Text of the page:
I had heard a lot of wonderful things about Tajikistan and the beauty of the Pamir Highway, so after some brief research I decided I needed to get a Tajikistan visa in Bishkek. The sooner the better so from Osh I decided I would begin to cycle towards Bishkek, some 800 km away, then hitch the rest of the way to time my arrival with the opening of the embassy on Monday (currently Friday). So I left Osh after another lovely beefsteak meal and headed towards Jalalabad. About 5 km into the cycle, a semi truck passes me with it's horn completely laid on. I kind of shrugged it off but noticed that the truck was also toting a bicycle in addition to the gigantic boulders on the flatbed. The truck then put on the brakes. "Get in" was Peter, the German cyclist, sitting shotgun. He was also on his way to Bishkek to sort out the 'bloddy visas' and he repeatedly put it. So another bicycle was added to the cargo and away we went, bumping down the road, trying to keep our teeth from chattering. The truck consisted of a Kyrgyz man and his nephew. I sat behind the front seats with the nephew, constantly ducking to avoid getting flagged by the Kyrgyz police. That brings me to another very interesting fact about Kyrgyzstan...the police are incredibly corrupt. They don't really do anything all day except flag cars from the side of the road and demand that they pay them money. It's actually quite funny, sometimes you are pulled over 5 times on the same street and the people don't seem to mind.

So we only rode about 4 hours towards Bishkek when the semi took a turn into a neighborhood, we pulled into a house and cut the engine; he had brought us to his house. We were then introduced to his family and they prepared us a feast of rice, sheep, naan and chai. They made us a bed of blankets and I was once again astonished by the unprecedanted hospitality of these people....this would never happen in the States, bring two random stinky strangers into your home and roll out the red carpet.

So we left the next morning, full of chai, bread and chocolates. We thanked the family for all of their kindness and began rolling down the road. The landscape was astonishingly green and beautiful.

We weren't exactly racing down the road and the police continually stopped us for bribes, so when we did finally arrive in Bishkek it was 4 am. The truck wasn't going through town so they dropped us off on the side of the road about 15 km from town (never once asking for money). Peter didn't have a tent so he just wrapped himself up in my tarp and slept in the field...52 years old. "You know another good place to sleep?.......a cemetary" - Peter said just before being dropped off in the field. Peter once slept in a jail cell in Africa because he had nowhere to sleep. He just walked into a jail and asked if he could sleep there.

The Kyrgyz truck driver and his nephew at their home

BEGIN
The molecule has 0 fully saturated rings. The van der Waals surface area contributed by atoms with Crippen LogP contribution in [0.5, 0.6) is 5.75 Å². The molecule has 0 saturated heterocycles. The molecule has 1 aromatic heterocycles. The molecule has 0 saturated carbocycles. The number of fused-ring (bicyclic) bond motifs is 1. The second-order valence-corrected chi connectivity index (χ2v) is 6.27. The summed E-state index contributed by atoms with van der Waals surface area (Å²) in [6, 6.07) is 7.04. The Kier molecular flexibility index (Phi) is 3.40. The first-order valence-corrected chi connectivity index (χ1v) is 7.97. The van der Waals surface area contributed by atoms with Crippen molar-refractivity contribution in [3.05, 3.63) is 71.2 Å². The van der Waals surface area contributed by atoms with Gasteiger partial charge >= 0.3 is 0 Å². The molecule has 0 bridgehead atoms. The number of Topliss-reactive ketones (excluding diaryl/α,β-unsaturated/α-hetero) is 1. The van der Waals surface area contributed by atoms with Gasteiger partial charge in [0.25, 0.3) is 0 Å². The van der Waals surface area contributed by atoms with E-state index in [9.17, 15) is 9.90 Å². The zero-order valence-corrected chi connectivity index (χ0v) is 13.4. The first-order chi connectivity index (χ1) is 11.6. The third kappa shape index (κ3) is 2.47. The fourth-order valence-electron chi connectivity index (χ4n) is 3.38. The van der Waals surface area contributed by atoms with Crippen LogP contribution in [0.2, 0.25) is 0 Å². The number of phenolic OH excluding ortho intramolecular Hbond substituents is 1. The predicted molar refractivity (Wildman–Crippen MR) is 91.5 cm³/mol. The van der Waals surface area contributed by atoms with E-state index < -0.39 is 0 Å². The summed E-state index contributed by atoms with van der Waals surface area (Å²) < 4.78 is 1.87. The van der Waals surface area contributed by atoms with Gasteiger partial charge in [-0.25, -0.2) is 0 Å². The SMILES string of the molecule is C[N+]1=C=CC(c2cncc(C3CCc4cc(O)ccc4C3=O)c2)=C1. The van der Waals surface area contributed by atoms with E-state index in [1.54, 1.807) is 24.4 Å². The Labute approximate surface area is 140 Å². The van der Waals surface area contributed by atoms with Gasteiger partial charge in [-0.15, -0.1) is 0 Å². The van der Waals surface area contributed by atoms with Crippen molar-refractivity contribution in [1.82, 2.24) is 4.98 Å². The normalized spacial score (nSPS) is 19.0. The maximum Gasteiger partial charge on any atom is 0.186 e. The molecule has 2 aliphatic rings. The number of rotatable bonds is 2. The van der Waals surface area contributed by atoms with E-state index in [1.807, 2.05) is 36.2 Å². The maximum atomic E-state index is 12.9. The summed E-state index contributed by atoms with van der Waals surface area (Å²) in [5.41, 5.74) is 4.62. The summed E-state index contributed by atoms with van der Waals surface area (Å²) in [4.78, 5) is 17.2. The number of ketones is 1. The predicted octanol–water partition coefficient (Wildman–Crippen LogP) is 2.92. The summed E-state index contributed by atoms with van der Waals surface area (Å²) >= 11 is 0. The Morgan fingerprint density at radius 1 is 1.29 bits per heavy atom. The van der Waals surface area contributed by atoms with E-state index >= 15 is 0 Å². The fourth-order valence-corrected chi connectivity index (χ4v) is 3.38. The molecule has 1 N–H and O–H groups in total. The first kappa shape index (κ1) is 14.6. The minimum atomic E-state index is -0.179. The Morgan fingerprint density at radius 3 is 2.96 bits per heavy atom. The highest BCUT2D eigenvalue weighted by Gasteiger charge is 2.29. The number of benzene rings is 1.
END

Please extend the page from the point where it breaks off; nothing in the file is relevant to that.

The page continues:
I love the kid's expression in the suit

From Kyrgyzstan with Love

Peter cycling on grass just before Sary Tash

Sary Tash

You can get a good view of the butcher by sticking your head up a t-bone's butt....wait

Out of China and into Kyrgyzstan

5.27 - 06.08
So I caught a train from Dunhuang (Gansu province) to Urumqi (the capital of the Xinjiang province) to arrange for my Kyrgyzstan visa. Like I mentioned before, I knew absolutely nothing about Kyrgyzstan except that it had a gigantic lake and it was said to be beautiful. So while waiting for my visa in Urumqi, I spent tons of time on the internet researching possible routes and planning my next move. I also enjoyed my first Pizza Hut since Thailand!

This was my pizza and the sign at the register. So much of China is lost in translation.

I met a Chinese man outside of Pizza Hut who owned a bike shop so we instantly bonded (of course we couldn't speak a word to each other) so he and I hit every hotel in the city trying to scout out a cheap spot for me to lay my head for the next 5 nights. What we found was absolutely perfect, a cheap hotel just outside the city with nice rooms....that night loud sounds awoke me from my sleep and it was at this point that I realized I was staying in a Chinese whore house, offering rooms by the hour to Chinese business men.

I really enjoyed Urumqi. This was my first introduction to the Uyghur people of China, a muslim minority that don't really have any business in China. They are more closely related to their persian neighbors in Central Asia but were swallowed by the expanding borders of China (command and conquer!). Their culture was unique and classy, they ate kebabs and rice dishes topped with lamb, the men wore stylish hats, rode on donkeys and congregated in circles, the women wore dresses and head scarves, they looked completely different from the Huan chinese that we'd experienced for the past 2 months. It was in Urumqi that I met two really cool people: a girl and her father from Qurghonteppa, Tajikistan. Fazilat, the Tajik girl, spoke extremely good english and the three of us enjoyed a wonderful night of exploring the city, eating lamb and learning about each others culture. They invited me to be a guest in their house if I was ever in southern Tajikistan.